Want 10% off your purchase?
Go to cart (0) items [$0.00]
Back to Shop

Click for larger image

Leaving Eden (Vinyl - 1LP)

Carolina Chocolate Drops
Leaving Eden (Vinyl - 1LP)

Leaving Eden, CCD's second full-length Nonesuch disc, was produced by Nashville stalwart Buddy Miller, the go-to guy for artists ranging from Solomon Burke to Robert Plant to Emmylou Harris. On this 15-song collection, recorded live in the studio with all the players in a single room, the Carolina Chocolate Drops illustrate their own adaptability to grow and change. Following the amicable departure of founding member Justin Robinson, band mates Rhiannon Giddens and Dom Flemons recruited three exceptional new players for the recording and expanded their repertoire to incorporate more overt blues and jazz elements and straight-up folk balladry alongside brilliantly rendered string-band tunes. Robinson's replacement is Hubby Jenkins, a Brooklyn-bred guitarist, banjo player, and singer who had previously busked his way around the country. Joining the revamped trio in Miller's studio were beat-boxer Adam Matta, introduced to them by the NYC gypsy punk band Luminescent Orchestrii, with whom CCD released a live EP on Nonesuch last year, and New Orleans-based cellist Leyla McCalla, who will accompany CCD on their 2012 live dates.


Title track "Leaving Eden," an elegiac piece recounting the falling fortunes of a North Carolina mill town, is sung with plainspoken eloquence by Giddens and underscored by McCalla's mournful cello. Giddens takes an overtly bluesy turn on Ethel Waters' 1920's-era wry confession, "No Man's Mama," and she brings a hip hop-style, declamatory flair to her self-penned "Country Girl," egged on by Matta's beat-boxing. Though often striking out in new directions, CCD returns to familiar turf with tracks like "Riro's House," a traditional banjo and fiddle piece learned from their mentor, North Carolinian fiddle player Joe Thompson, and bolstered by a rousing fife-and-drum groove. They pay tribute to the venerable Piedmont guitarist and banjo player, Etta Baker, adapting words to one of Baker's vintage melodies on "West End Blues." And Flemons creates a lively new arrangement of "Mahalla," a joyfully melodic piece by spoon-wielding South African slide guitarist, and YouTube phenomenon, Hannes Coetzee.

Availability: In stock

Regular Price: $19.00

Special Price $11.40

Be the first to review this product

Summary

Leaving Eden, CCD's second full-length Nonesuch disc, was produced by Nashville stalwart Buddy Miller, the go-to guy for artists ranging from Solomon Burke to Robert Plant to Emmylou Harris. On this 15-song collection, recorded live in the studio with all the players in a single room, the Carolina Chocolate Drops illustrate their own adaptability to grow and change. Following the amicable departure of founding member Justin Robinson, band mates Rhiannon Giddens and Dom Flemons recruited three exceptional new players for the recording and expanded their repertoire to incorporate more overt blues and jazz elements and straight-up folk balladry alongside brilliantly rendered string-band tunes. Robinson's replacement is Hubby Jenkins, a Brooklyn-bred guitarist, banjo player, and singer who had previously busked his way around the country. Joining the revamped trio in Miller's studio were beat-boxer Adam Matta, introduced to them by the NYC gypsy punk band Luminescent Orchestrii, with whom CCD released a live EP on Nonesuch last year, and New Orleans-based cellist Leyla McCalla, who will accompany CCD on their 2012 live dates.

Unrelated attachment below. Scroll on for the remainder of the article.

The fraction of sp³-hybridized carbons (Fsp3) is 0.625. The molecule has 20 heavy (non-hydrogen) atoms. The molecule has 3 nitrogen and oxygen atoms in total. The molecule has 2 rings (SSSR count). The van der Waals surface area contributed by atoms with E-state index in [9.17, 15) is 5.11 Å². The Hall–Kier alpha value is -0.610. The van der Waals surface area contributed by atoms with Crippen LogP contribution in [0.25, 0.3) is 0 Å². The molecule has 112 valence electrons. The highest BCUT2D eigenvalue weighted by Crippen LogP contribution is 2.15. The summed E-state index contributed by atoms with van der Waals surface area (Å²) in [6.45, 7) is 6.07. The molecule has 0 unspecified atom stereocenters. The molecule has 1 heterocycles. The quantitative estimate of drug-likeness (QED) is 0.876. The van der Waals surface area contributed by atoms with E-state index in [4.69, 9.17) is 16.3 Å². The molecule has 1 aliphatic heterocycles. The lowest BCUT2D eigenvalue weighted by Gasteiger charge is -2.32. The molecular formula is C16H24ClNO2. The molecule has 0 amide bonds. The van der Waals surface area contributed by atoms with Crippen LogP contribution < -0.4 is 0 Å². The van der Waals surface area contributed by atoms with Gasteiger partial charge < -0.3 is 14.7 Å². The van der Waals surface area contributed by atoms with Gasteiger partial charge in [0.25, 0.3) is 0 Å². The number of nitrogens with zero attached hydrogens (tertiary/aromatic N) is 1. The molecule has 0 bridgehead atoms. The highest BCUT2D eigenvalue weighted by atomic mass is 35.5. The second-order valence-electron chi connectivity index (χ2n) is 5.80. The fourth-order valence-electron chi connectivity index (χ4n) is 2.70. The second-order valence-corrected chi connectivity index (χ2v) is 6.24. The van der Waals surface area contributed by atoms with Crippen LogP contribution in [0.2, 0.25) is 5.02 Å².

Title track "Leaving Eden," an elegiac piece recounting the falling fortunes of a North Carolina mill town, is sung with plainspoken eloquence by Giddens and underscored by McCalla's mournful cello. Giddens takes an overtly bluesy turn on Ethel Waters' 1920's-era wry confession, "No Man's Mama," and she brings a hip hop-style, declamatory flair to her self-penned "Country Girl," egged on by Matta's beat-boxing. Though often striking out in new directions, CCD returns to familiar turf with tracks like "Riro's House," a traditional banjo and fiddle piece learned from their mentor, North Carolinian fiddle player Joe Thompson, and bolstered by a rousing fife-and-drum groove. They pay tribute to the venerable Piedmont guitarist and banjo player, Etta Baker, adapting words to one of Baker's vintage melodies on "West End Blues." And Flemons creates a lively new arrangement of "Mahalla," a joyfully melodic piece by spoon-wielding South African slide guitarist, and YouTube phenomenon, Hannes Coetzee.

Details

01 Riro's House
02 Kerr's Negro Jig
03 Ruby, Are You Mad at Your Man?
04 Boodle-De-Bum-Bum
05 Country Girl
06 Run Mountain
07 Leaving Eden
08 Read 'Em John

01 Mahalla
02 West End Blues
03 Po' Black Sheep
04 I Truly Understand That You Love Another Man
05 No Man's Mama
06 Briggs' Corn Shucking Jig / Camptown Hornpipe
07 Pretty Bird